Back to School: 5 Tips for Anxious Parents

“Thus we may say with confidence, ‘God is my Helper and I will not be afraid; what can mere humans do to me?’” Hebrews 13:6 (The Inclusive Bible)

Many of us are getting ready to send our little ones back to school. Some of us have already sent them back, especially those who live in southern states. The recent mass shootings in El Paso, Texas and Dayton, Ohio do little to ease our minds and calm our fears as we prepare for the new school year. We know that these shootings can happen anywhere, even elementary schools. Sandy Hook is still very much in our recent memories. So, other than hiding and homeschooling, what can we do to get ourselves and our children ready for the new year and ease our minds in the process? Here are five tips from a seasoned mom.

Meet with the school principal and your child’s teacher.

When I moved to a new school district, the first thing I did was reach out to the principal to schedule a meeting. I believe everything starts with leadership. Any institution is a reflection of the head. It was important for me to get to know the principal and his priorities for students. I also wanted him to know me, my children and let him know my objectives for their education. I also shared my safety concerns and my desire for diversity on the staff and in the curriculum. He was very receptive, and I now communicate with him regularly. Get to know your school’s principal and leadership. Let them know you are fully engaged in your child’s education and are concerned about their overall experience in school.

Learn the school’s emergency plans and go over them with your child.

Sadly, elementary school children have to go through “active shooter” drills. Talk to your children about these drills. Help them understand the purpose of them and what can happen. I know some of us have Kindergarteners and First graders; however, this is something we must do unfortunately. You can enlist the help of a child psychologist to help young children understand these realities. You don’t have to do it alone.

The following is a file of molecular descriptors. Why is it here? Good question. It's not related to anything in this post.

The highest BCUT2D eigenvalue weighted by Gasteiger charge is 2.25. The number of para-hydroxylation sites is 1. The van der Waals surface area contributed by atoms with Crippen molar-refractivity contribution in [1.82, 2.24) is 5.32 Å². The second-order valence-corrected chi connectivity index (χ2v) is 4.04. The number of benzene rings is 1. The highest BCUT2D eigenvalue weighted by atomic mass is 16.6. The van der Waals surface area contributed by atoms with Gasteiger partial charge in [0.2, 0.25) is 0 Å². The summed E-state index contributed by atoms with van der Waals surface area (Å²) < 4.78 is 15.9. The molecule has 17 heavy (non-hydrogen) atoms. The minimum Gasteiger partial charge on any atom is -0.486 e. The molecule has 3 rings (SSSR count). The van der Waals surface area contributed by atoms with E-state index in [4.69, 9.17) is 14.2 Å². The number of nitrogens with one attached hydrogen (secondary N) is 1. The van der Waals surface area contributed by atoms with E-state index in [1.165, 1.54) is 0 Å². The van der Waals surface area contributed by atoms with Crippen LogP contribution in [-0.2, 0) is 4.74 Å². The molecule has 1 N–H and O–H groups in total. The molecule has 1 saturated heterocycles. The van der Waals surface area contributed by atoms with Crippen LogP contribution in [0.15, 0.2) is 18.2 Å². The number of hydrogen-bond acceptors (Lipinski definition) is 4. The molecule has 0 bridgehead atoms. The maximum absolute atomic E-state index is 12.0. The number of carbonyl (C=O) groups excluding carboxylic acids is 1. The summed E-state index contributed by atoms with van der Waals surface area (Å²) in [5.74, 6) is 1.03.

Reinsure your child that the school and you are doing your best to keep them safe. My children’s school have locked doors, cameras, and visitors must be buzzed in before entering the school. There are also weather emergencies. My children’s school had two tornado warnings last year, both at dismissal. I had to follow the emergency contingency plan. Learning your child’s school plan and going over it with them will help you feel better prepared for what can happen.

Sign up to volunteer at the school.

Many schools need parents to volunteer to monitor lunchtime and recess. Some will also let parents volunteer for field trips and in the classroom. You can set aside one day a month to volunteer in your child’s school. This will allow you to get to know the teachers, administration and children. It will also communicate to them that you are a concerned parent and ready to help. Your concerns will be taken more seriously, and you will have an inside look into the school’s needs and what they can do to improve.

Equip your child. Teach him/her the Fruit of the Spirit.

Many parents, including myself, are concerned with bullying. This should be going on every day, but teach your child to be compassionate and caring. Teach them to stand up for those who are left out and on the margins. Teach them to be peacemakers. Many of our children would have better experiences in school, if other children were taught the value of people.

Trust God. Put everything in His hands.

Yes, there are many things we can do practically to educate, advocate for and protect our children. However, ultimately, we have to trust God. Nothing is in our control. We can’t live our lives behind locked doors and in fear. Many of us don’t have any other options besides public schools, so we have to pray and put it all in God’s hands. Put your life, your children, the outcomes, your future, everything in God’s hands. We have to know that no matter what, we will be OK because we are in God’s hands. Once we do everything we can practically, and we pray about it and do what we can spiritually – praying over, anointing, equipping, speaking the Word – for our children, we have to leave the rest to God. We have a good Heavenly Father who cares about us and our children. He wants to ease our minds and relieve us of burdens. Cast all of your cares for the new school year on Him. Everything will be OK.

If you need prayer for the new school year, please email me at revlaurelj@gmail.com, and we can connect.

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